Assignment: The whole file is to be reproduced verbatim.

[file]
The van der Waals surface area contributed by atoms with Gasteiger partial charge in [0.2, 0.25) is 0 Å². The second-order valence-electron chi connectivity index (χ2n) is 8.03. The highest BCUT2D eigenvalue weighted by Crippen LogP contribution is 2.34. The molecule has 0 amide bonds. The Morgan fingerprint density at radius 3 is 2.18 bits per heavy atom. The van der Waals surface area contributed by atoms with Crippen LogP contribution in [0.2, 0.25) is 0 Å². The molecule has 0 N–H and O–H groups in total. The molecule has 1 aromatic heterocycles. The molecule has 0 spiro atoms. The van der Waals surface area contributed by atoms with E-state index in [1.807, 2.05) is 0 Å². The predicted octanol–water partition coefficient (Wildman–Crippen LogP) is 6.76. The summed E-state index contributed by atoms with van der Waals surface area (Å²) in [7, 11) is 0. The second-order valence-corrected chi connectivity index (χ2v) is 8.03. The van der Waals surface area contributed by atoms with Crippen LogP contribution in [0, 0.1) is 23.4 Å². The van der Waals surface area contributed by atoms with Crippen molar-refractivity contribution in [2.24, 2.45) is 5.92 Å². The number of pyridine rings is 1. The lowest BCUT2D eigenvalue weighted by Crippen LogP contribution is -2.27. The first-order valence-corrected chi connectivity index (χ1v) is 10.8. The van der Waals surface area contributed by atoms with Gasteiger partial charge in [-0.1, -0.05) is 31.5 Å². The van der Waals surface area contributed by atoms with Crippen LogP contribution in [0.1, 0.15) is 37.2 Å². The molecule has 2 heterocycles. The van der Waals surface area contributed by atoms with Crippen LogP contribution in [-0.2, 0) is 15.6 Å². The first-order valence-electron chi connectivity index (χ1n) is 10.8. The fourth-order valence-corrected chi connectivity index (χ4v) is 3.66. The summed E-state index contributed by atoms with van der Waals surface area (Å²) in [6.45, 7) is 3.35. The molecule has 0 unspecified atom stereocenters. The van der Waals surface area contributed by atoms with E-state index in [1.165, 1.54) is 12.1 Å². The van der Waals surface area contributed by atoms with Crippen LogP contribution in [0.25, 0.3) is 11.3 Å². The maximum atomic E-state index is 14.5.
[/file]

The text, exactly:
The van der Waals surface area contributed by atoms with Gasteiger partial charge in [0.2, 0.25) is 0 Å². The second-order valence-electron chi connectivity index (χ2n) is 8.03. The highest BCUT2D eigenvalue weighted by Crippen LogP contribution is 2.34. The molecule has 0 amide bonds. The Morgan fingerprint density at radius 3 is 2.18 bits per heavy atom. The van der Waals surface area contributed by atoms with Crippen LogP contribution in [0.2, 0.25) is 0 Å². The molecule has 0 N–H and O–H groups in total. The molecule has 1 aromatic heterocycles. The molecule has 0 spiro atoms. The van der Waals surface area contributed by atoms with E-state index in [1.807, 2.05) is 0 Å². The predicted octanol–water partition coefficient (Wildman–Crippen LogP) is 6.76. The summed E-state index contributed by atoms with van der Waals surface area (Å²) in [7, 11) is 0. The second-order valence-corrected chi connectivity index (χ2v) is 8.03. The van der Waals surface area contributed by atoms with Crippen LogP contribution in [0, 0.1) is 23.4 Å². The van der Waals surface area contributed by atoms with Crippen molar-refractivity contribution in [2.24, 2.45) is 5.92 Å². The number of pyridine rings is 1. The lowest BCUT2D eigenvalue weighted by Crippen LogP contribution is -2.27. The first-order valence-corrected chi connectivity index (χ1v) is 10.8. The van der Waals surface area contributed by atoms with Gasteiger partial charge in [-0.1, -0.05) is 31.5 Å². The van der Waals surface area contributed by atoms with Crippen LogP contribution in [0.1, 0.15) is 37.2 Å². The molecule has 2 heterocycles. The van der Waals surface area contributed by atoms with Crippen LogP contribution in [-0.2, 0) is 15.6 Å². The first-order valence-electron chi connectivity index (χ1n) is 10.8. The fourth-order valence-corrected chi connectivity index (χ4v) is 3.66. The summed E-state index contributed by atoms with van der Waals surface area (Å²) in [6.45, 7) is 3.35. The molecule has 0 unspecified atom stereocenters. The van der Waals surface area contributed by atoms with E-state index in [1.165, 1.54) is 12.1 Å². The van der Waals surface area contributed by atoms with Crippen LogP contribution in [0.25, 0.3) is 11.3 Å². The maximum atomic E-state index is 14.5.